Image via NASA
With space missions to Mars having a one-in-two failure rate, the pressure is on for the Arab world’s first interplanetary foray to succeed.
Image via NASA
In a little under a month, a desert country with a population of less than 10 million people and which, until six years ago didn’t even have a minister for science, will attempt to go to Mars.
It seems almost absurd, given the complexities of going to the red planet and the reality that around half of all such attempts end in very expensive and spectacular failure.
Nevertheless, the United Arab Emirates — a confederation of seven of seven emirates including Abu Dhabi and Dubai — is taking up the challenge.
It aims to have its Emirates Mars Mission, also referred to by some as the Hope Mars Mission because its probe is named Hope, reach the red planet by December 2021, which marks the end of the country’s 50th anniversary.
While the UAE is by no means short of money to throw at the project, given its vast oil wealth, the massive achievement if the mission is successful should also not be underestimated.
For one, it is the Arab world’s first interplanetary mission and its success would give a huge boost to a region of more than 420-million people that is often view by the rest of the world as being characterised by instability, dictatorships and wars.
“The aim is to celebrate our 50th anniversary on 2 December 2021 with a very big message by reaching Mars,” Omran Sharaf, the Project Lead told the Guardian newspaper.
“It will be a message not just to Emirati youth, but to Arab youth. This region has more than 100-million youth. This is a region that more than 800 years ago used to be a generator of knowledge, an example of coexistence and cooperation, of people of differing faiths building the region. The moment we stopped doing that, we went backwards.”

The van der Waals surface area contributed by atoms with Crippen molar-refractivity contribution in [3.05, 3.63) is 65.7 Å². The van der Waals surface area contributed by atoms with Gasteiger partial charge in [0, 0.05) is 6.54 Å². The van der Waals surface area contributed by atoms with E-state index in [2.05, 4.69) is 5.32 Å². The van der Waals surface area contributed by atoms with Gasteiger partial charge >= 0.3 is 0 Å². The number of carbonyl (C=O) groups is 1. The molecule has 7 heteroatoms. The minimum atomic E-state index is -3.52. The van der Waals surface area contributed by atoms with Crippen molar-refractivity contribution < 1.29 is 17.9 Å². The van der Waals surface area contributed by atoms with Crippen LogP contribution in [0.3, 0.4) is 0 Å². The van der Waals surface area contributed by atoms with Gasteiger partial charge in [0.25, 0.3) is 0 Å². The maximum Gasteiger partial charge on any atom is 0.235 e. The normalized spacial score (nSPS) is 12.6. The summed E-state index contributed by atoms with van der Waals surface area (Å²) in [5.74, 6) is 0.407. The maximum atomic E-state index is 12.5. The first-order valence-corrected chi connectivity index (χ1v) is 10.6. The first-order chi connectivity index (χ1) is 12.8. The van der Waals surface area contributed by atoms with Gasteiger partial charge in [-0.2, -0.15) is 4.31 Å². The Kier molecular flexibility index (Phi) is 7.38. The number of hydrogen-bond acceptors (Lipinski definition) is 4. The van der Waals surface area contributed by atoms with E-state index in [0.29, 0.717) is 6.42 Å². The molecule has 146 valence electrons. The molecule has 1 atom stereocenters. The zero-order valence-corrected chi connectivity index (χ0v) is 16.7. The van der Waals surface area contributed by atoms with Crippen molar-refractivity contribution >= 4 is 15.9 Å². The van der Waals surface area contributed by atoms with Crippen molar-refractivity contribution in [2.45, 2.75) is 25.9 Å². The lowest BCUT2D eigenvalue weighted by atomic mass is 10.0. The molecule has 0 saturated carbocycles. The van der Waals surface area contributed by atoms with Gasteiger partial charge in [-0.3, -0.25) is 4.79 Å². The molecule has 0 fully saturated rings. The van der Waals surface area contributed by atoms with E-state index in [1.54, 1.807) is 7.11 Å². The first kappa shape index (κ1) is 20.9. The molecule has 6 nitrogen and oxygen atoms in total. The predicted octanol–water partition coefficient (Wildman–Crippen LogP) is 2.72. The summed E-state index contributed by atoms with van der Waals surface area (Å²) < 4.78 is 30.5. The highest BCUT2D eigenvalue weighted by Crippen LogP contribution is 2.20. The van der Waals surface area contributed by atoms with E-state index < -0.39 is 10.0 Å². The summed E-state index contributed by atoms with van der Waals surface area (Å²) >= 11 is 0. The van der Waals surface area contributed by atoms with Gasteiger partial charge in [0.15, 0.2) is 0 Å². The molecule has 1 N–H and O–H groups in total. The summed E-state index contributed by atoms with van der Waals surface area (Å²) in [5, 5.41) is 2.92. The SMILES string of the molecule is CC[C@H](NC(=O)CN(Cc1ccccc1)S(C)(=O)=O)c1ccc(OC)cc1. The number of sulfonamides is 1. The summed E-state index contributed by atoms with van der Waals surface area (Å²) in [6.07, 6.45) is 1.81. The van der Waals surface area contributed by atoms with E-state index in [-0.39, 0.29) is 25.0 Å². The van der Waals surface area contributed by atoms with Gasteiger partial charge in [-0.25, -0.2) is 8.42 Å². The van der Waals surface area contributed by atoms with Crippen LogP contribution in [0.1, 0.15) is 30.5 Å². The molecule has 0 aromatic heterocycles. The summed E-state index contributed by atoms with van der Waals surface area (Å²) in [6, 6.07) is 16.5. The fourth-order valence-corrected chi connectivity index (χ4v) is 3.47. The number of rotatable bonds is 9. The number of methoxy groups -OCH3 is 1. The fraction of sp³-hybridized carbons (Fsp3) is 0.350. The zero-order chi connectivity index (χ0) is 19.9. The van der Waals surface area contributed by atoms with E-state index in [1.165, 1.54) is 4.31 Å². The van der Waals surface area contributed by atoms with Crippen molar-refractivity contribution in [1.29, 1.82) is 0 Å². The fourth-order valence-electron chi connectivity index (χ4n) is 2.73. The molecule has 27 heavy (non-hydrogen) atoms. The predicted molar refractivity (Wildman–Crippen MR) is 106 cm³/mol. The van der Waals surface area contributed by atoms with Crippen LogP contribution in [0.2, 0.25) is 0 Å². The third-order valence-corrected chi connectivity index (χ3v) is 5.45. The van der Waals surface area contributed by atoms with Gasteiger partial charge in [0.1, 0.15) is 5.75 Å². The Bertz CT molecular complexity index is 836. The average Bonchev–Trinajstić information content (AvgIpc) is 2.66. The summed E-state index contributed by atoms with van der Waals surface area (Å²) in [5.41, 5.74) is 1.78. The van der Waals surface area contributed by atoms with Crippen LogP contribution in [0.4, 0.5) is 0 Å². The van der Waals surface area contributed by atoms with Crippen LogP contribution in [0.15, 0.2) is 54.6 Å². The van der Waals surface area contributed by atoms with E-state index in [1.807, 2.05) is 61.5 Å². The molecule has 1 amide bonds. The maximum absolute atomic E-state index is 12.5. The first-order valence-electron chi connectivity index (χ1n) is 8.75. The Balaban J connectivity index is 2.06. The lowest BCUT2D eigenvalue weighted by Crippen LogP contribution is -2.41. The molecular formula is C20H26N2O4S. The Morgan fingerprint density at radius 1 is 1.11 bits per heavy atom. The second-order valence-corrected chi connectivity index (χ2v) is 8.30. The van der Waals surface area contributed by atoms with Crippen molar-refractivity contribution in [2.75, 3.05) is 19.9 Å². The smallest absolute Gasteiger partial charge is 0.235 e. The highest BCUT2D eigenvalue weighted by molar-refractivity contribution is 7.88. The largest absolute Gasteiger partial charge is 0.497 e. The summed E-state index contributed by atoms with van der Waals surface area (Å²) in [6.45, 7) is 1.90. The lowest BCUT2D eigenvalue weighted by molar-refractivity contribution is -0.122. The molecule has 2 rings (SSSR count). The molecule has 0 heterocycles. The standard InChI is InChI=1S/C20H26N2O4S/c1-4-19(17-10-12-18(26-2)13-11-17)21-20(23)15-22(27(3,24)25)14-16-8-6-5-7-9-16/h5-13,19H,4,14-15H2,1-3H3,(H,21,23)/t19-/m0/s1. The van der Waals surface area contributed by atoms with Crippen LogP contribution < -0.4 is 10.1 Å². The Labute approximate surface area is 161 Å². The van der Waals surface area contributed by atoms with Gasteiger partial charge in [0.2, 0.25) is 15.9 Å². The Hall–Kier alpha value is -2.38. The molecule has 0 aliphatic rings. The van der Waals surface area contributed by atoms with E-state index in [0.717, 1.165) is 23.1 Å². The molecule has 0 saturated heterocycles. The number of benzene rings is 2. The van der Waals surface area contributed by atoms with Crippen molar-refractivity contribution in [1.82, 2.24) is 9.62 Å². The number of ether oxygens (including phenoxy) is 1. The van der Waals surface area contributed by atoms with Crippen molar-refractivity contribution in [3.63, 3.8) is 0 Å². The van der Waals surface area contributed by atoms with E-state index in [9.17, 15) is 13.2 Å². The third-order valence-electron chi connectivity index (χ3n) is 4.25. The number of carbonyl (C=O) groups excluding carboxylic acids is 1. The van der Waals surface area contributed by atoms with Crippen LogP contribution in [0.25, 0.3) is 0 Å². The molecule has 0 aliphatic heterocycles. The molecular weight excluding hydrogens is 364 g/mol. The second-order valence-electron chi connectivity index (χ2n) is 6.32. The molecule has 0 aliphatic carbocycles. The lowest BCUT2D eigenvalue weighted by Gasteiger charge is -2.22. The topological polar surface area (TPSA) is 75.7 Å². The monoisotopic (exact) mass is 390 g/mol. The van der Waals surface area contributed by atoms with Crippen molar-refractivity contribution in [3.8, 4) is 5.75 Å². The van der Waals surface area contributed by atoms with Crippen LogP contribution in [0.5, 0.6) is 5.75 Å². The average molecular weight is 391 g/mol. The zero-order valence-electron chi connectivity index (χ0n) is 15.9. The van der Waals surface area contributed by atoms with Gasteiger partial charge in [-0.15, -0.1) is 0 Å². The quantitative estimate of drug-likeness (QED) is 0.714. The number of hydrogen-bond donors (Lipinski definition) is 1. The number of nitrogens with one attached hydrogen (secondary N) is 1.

The Emirates Mars Mission is a Mars orbiter developed in Dubai in partnership with the Laboratory for Atmospheric and Space Physics at the University of Colorado in the US.
Others providing key technical support include the Arizona State University and the Space Sciences Laboratory at Berkeley, California. The rocket itself is to be launched at Japan’s Tanegashima space centre.
The orbiter will begin studying the Martian atmosphere in late 2021 and its aim is to build the first full picture of Mars’ climate throughout a Martian year, which lasts 687 Earth days.
It will not land on the surface of the planet, but remain in orbit above it.
Despite not landing, the mission is very complex, far trickier than the UAE’s previous space involvement.
The UAE has already launched three earth observation satellites, initially in conjunction with South Korea. Last year it sent an astronaut, Hazzaa al-Mansoori, to the International Space Station.
Among the challenges for the Emirates Mars Mission is a very specific launch window, which opens on July 15 this year and closes on August 3. Miss that and it’s impossible to reach Mars. The entire mission would then need to be delayed until September 2022.
No time for missing widgets, broken gidgets or not being able to find the thingy-whatsit. The world, Arab and otherwise, will be watching.
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